AB - Context: Understanding how urban impervious surfaces (UIS) affect land surface temperatures (LST) on different scales in space and time is important for urban ecology and sustainability. Objectives: We examined how spatial scales, seasonal and diurnal variations, and bioclimatic settings affected the UIS–LST relationship in mainland China. Methods: We took a hierarchical approach explicitly considering three scales: the ecoregion, urban cluster, and urban core. The UIS–LST relationship was quantified with Pearson correlation using multiple remote sensing datasets. Results: In general, UIS and LST were positively correlated in summer daytime/nighttime and winter nighttime, but negatively in winter daytime. The strength of correlation increased from broad to fine scales. The mean R2 of winter nights at the urban core scale (0.262) was 4.03 times as high as that at the ecoregion scale (0.065). The relationship showed large seasonal and diurnal variations: generally stronger in summer than in winter and stronger in nighttime than in daytime. At the urban core scale, the mean R2 of summer daytime (0.208) was 3.25 times as high as that of winter daytime (0.064), and the mean R2 of winter nighttime (0.262) was 4.10 times as high as that of winter daytime (0.064). Vegetation and climate substantially modified the relationship during summer daytime on the ecoregion scale. Conclusions: Our study provides new evidence that the UIS–LST relationship varies with spatial scales, diurnal/seasonal cycles, and bioclimatic context, with new insight into the cross-scale properties of the relationship. These findings have implications for mitigating urban heat island effects across scales in China and beyond.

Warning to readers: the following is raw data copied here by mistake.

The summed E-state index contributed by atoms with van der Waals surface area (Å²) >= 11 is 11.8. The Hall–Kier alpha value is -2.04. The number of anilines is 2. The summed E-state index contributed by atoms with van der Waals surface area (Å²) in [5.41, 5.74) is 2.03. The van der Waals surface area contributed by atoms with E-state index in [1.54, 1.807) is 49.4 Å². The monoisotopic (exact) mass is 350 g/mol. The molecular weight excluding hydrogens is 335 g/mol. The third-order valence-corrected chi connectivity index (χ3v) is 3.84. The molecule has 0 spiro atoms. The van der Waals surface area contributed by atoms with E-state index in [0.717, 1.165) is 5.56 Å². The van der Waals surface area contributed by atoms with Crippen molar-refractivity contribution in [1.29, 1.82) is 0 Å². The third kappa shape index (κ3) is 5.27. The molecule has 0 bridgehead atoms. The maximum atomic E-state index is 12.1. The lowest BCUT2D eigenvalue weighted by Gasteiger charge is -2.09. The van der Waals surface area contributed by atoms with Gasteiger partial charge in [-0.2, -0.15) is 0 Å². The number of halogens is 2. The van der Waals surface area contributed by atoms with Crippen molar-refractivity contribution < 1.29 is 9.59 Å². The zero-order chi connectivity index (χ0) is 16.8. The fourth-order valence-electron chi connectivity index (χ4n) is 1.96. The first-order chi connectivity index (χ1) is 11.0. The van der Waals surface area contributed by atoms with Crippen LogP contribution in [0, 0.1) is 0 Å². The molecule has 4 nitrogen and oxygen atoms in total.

KW - China

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KW - Urban heat islands

KW - Urban impervious surfaces

KW - Urban landscape sustainability